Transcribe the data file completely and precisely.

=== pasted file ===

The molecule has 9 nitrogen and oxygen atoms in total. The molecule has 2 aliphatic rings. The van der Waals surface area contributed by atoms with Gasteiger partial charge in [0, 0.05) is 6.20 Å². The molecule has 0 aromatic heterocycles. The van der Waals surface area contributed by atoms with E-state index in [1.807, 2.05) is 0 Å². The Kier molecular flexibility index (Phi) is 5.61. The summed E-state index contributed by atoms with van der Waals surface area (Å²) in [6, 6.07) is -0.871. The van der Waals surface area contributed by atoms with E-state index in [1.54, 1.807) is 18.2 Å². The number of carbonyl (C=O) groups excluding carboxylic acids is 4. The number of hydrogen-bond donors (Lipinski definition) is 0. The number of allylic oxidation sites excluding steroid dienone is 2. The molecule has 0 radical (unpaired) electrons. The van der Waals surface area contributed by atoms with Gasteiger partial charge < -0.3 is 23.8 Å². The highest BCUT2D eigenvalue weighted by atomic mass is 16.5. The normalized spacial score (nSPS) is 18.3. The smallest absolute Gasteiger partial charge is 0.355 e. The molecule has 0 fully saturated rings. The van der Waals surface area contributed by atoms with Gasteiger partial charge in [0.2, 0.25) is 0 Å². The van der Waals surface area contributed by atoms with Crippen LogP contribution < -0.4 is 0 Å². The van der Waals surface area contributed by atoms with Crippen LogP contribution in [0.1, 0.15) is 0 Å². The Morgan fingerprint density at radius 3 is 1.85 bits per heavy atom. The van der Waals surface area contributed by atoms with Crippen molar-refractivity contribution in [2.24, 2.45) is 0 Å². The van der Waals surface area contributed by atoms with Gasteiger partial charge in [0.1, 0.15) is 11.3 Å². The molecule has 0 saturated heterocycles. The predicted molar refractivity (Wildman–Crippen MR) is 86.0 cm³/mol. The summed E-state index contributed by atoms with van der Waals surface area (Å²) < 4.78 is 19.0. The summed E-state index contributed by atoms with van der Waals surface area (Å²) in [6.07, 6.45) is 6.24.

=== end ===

The molecule has 9 nitrogen and oxygen atoms in total. The molecule has 2 aliphatic rings. The van der Waals surface area contributed by atoms with Gasteiger partial charge in [0, 0.05) is 6.20 Å². The molecule has 0 aromatic heterocycles. The van der Waals surface area contributed by atoms with E-state index in [1.807, 2.05) is 0 Å². The Kier molecular flexibility index (Phi) is 5.61. The summed E-state index contributed by atoms with van der Waals surface area (Å²) in [6, 6.07) is -0.871. The van der Waals surface area contributed by atoms with E-state index in [1.54, 1.807) is 18.2 Å². The number of carbonyl (C=O) groups excluding carboxylic acids is 4. The number of hydrogen-bond donors (Lipinski definition) is 0. The number of allylic oxidation sites excluding steroid dienone is 2. The molecule has 0 radical (unpaired) electrons. The van der Waals surface area contributed by atoms with Gasteiger partial charge < -0.3 is 23.8 Å². The highest BCUT2D eigenvalue weighted by atomic mass is 16.5. The normalized spacial score (nSPS) is 18.3. The smallest absolute Gasteiger partial charge is 0.355 e. The molecule has 0 fully saturated rings. The van der Waals surface area contributed by atoms with Gasteiger partial charge in [0.2, 0.25) is 0 Å². The van der Waals surface area contributed by atoms with Crippen LogP contribution < -0.4 is 0 Å². The van der Waals surface area contributed by atoms with Crippen LogP contribution in [0.1, 0.15) is 0 Å². The Morgan fingerprint density at radius 3 is 1.85 bits per heavy atom. The van der Waals surface area contributed by atoms with Crippen molar-refractivity contribution in [2.24, 2.45) is 0 Å². The van der Waals surface area contributed by atoms with Gasteiger partial charge in [0.1, 0.15) is 11.3 Å². The molecule has 0 saturated heterocycles. The predicted molar refractivity (Wildman–Crippen MR) is 86.0 cm³/mol. The summed E-state index contributed by atoms with van der Waals surface area (Å²) < 4.78 is 19.0. The summed E-state index contributed by atoms with van der Waals surface area (Å²) in [6.07, 6.45) is 6.24.